Tourist Tip #317 / The 'Sweet as Honey Festival' Across Israel Is On!

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Anat Rosenberg
Anat Rosenberg

Are you in the Land of Milk and Honey around the holidays? Now’s your chance to learn more about the golden goo that traditionally helps get the Jewish New Year off to a sweet start – and about the bees that produce it.

Apiaries across Israel have opened their doors to the public through September 28, allowing visitors a chance to meet beekeepers and their buzzing buddies. Visitors get to taste different types of honey and, while about it, learn about the crucial role bees play in the environment – a fact that has garnered greater attention since colony collapse disorder began wiping out bees in recent years (according to some reports, an estimated 10 million beehives have been decimated in the past six years).

Whether you’ll be in the north, center or south, you can visit one of the 10 participating apiaries and take part in various activities: Watching beekeepers and the bees at work and at play; tour the facilities; see films on bees and their way of life; make candles from beeswax; take part in bee and honey related workshops; and hear lectures about different bee products, such a royal jelly and propolis – think bee cement: it’s a resinous substance that bees collect from plants and use to repair holes in hives.

Kids can also get in on the fun, with different age-appropriate workshops and activities at some of the apiaries - if activities are crucial, call the place you’re thinking of visiting first to make sure what they can offer.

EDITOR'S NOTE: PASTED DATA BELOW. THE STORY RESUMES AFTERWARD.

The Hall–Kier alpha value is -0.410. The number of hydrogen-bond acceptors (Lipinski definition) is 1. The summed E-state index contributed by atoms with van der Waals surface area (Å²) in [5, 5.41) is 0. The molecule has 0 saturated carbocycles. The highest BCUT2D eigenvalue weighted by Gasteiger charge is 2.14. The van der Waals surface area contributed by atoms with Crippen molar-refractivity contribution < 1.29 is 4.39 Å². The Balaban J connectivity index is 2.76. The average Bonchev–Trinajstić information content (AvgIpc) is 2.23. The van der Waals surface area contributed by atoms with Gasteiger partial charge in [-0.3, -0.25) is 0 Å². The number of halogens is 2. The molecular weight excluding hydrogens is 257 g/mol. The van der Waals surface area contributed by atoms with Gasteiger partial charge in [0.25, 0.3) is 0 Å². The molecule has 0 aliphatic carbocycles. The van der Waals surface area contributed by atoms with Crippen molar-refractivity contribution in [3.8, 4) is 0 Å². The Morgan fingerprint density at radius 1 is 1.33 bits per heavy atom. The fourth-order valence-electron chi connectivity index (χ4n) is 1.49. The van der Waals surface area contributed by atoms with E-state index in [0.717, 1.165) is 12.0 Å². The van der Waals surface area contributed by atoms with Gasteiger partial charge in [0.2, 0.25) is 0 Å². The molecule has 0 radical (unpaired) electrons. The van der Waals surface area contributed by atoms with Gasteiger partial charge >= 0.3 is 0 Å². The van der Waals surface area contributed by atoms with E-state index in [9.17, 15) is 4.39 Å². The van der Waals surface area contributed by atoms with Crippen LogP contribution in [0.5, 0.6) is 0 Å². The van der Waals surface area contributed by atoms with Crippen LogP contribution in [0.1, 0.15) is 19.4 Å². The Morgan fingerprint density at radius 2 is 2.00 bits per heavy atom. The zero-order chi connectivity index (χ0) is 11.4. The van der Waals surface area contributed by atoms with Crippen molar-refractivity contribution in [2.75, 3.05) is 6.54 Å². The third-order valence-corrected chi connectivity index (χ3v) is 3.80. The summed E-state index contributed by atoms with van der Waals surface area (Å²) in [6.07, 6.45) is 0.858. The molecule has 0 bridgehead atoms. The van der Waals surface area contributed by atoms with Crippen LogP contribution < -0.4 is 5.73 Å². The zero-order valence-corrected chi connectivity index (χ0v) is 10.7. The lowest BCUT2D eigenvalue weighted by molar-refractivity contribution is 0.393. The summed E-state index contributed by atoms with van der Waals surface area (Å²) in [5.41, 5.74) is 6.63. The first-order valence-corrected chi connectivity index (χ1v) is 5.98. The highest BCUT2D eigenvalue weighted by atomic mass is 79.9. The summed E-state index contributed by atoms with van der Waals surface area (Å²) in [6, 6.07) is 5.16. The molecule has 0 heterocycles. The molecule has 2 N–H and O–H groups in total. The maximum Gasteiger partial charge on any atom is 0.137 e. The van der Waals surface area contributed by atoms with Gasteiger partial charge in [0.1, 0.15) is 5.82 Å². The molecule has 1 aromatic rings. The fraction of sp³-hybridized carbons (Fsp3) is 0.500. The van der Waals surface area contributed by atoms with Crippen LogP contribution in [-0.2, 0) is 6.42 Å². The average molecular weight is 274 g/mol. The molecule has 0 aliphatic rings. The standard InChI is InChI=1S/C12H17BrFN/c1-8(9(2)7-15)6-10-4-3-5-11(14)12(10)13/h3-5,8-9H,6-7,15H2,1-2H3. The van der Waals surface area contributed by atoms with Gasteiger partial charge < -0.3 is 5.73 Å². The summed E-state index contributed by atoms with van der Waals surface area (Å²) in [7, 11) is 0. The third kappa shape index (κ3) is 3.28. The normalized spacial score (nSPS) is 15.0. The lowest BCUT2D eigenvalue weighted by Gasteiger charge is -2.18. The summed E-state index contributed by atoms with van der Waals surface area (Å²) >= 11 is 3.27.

Among the apiaries taking part in the festival are Galil Apiary at Kibbutz Shamir, Pirhei Galil Beehive in Moshav Manot, Kaveret Habustan in Peki’in, Dvorat Hatavor in the Lower Galilee, Ofir Apiary in Alon Hagalil and Ye’arat Hadvash in Alonei Abba – all in northern Israel.

If you’re in Haifa, you can visit the Emek Hefer Apiary, and in central Israel, you can check out Lin Farm in Kfar Bilu.

For those in southern Israel, try Kibbutz Yad Mordechai and the Porat Apiray in Ein Yahav, a moshav near the border with Jordan.

Not sure about you, but we’re getting a slight buzz just thinking about it.

For more information on opening hours, entrance fees and directions, see (only in Hebrew, unfortunately).

Look closely and you can see the gooey sweet stuff.Credit: Daniel Tchetchik
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An Israeli staple at Rosh Hashanah is honey cake.Credit: Erez Shabo
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Apple in honey.Credit: Ilya Melnikov
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A honey bee at work.Credit: Bloomberg

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